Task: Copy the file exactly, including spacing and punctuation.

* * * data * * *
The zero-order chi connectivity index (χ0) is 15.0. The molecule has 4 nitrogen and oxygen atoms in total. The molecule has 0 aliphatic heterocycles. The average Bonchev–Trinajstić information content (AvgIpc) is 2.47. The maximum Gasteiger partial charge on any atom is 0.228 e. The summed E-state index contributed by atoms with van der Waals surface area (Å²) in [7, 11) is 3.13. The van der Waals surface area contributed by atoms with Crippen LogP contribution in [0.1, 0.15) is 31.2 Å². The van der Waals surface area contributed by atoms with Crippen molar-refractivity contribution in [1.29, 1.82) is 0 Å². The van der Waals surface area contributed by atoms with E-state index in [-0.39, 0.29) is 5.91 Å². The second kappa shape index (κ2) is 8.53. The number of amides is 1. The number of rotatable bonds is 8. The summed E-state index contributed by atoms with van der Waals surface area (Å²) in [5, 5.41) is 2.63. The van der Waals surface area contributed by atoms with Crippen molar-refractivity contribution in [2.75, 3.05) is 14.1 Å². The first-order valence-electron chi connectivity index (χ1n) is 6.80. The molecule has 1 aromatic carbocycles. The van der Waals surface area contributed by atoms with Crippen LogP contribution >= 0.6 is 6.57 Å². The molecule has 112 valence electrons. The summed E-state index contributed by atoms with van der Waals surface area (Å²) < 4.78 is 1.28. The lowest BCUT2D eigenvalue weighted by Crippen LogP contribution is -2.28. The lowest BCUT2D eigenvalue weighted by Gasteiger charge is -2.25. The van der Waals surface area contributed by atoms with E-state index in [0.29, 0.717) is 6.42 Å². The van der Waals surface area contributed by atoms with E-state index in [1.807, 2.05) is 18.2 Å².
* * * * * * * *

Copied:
The zero-order chi connectivity index (χ0) is 15.0. The molecule has 4 nitrogen and oxygen atoms in total. The molecule has 0 aliphatic heterocycles. The average Bonchev–Trinajstić information content (AvgIpc) is 2.47. The maximum Gasteiger partial charge on any atom is 0.228 e. The summed E-state index contributed by atoms with van der Waals surface area (Å²) in [7, 11) is 3.13. The van der Waals surface area contributed by atoms with Crippen LogP contribution in [0.1, 0.15) is 31.2 Å². The van der Waals surface area contributed by atoms with Crippen molar-refractivity contribution in [1.29, 1.82) is 0 Å². The van der Waals surface area contributed by atoms with E-state index in [-0.39, 0.29) is 5.91 Å². The second kappa shape index (κ2) is 8.53. The number of amides is 1. The number of rotatable bonds is 8. The summed E-state index contributed by atoms with van der Waals surface area (Å²) in [5, 5.41) is 2.63. The van der Waals surface area contributed by atoms with Crippen molar-refractivity contribution in [2.75, 3.05) is 14.1 Å². The first-order valence-electron chi connectivity index (χ1n) is 6.80. The molecule has 1 aromatic carbocycles. The van der Waals surface area contributed by atoms with Crippen LogP contribution >= 0.6 is 6.57 Å². The molecule has 112 valence electrons. The summed E-state index contributed by atoms with van der Waals surface area (Å²) < 4.78 is 1.28. The lowest BCUT2D eigenvalue weighted by Crippen LogP contribution is -2.28. The lowest BCUT2D eigenvalue weighted by Gasteiger charge is -2.25. The van der Waals surface area contributed by atoms with E-state index in [0.29, 0.717) is 6.42 Å². The van der Waals surface area contributed by atoms with E-state index in [1.807, 2.05) is 18.2 Å².